Institute: New Jersey
Year Established: 2019 Start Date: 2019-06-01 End Date: 2020-05-31
Total Federal Funds: $4,852 Total Non-Federal Funds: $9,704
Principal Investigators: Heidi Yeh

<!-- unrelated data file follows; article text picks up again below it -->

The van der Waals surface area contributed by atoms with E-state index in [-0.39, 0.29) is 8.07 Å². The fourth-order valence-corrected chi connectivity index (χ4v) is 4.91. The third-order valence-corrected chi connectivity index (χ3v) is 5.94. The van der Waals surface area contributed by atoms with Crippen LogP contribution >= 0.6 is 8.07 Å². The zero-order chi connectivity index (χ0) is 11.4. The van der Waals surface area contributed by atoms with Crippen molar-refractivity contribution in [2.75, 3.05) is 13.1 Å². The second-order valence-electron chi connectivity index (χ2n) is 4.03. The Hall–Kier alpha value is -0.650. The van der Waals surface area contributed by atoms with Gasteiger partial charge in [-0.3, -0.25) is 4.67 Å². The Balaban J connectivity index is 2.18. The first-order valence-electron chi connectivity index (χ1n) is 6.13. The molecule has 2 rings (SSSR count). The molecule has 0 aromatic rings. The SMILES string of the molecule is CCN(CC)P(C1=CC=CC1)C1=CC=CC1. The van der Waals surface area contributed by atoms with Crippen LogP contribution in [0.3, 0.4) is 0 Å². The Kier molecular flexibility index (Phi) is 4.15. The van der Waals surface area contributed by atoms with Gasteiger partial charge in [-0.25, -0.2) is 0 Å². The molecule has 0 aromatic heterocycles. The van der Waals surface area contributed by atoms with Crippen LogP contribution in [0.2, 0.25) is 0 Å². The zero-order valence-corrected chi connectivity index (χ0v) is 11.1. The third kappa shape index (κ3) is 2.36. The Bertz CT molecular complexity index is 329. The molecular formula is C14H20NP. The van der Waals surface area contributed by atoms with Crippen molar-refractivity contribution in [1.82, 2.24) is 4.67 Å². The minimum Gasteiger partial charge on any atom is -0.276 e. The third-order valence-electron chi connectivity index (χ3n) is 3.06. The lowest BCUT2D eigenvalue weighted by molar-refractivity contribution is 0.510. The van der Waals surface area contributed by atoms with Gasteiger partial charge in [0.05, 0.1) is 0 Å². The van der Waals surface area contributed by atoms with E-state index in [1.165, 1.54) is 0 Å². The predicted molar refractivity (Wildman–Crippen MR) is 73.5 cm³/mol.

Abstract: Oysters provide great benefit to the marine ecosystems in which they live, as they actively improve the water quality with their powerful filtration capabilities. This activity recycles nutrients and deposits nitrogen-laden organics in the surrounding sediments, where denitrification processes remove nitrogen from the water. Nitrogen cycling and denitrification are also carried out within the oyster microbiome. However, this community is poorly understood, and few studies have attempted to examine the oyster microbiome in the context of disease, leaving its influence on oyster population dynamics largely unexplored. To study the impact of disease on the oyster microbiome, and subsequent changes in the denitrifying capacity of this compartment, a multipronged approach will be used to characterize the microbiome and gene expression of Delaware Bay oysters in various states of health. This methodology combines conventional metabarcoding approaches with direct observation of the expression of genes involved in denitrification, a process which removes nitrate pollution from the marine environment. In the course of this study, the microbiome of Delaware bay oysters will be characterized, including its response to variation in disease, season, location, and other environmental variables. Identifying microbiome constituents associated with oyster health will contribute to our understanding of the microbiomeâ€™s role in oyster health and set priorities for disease research that will impact NJ water quality. This specific study will lay the groundwork for focused tank studies that will study microbiome changes throughout disease progression to determine if certain changes predispose oysters to disease or occur as a result of disease.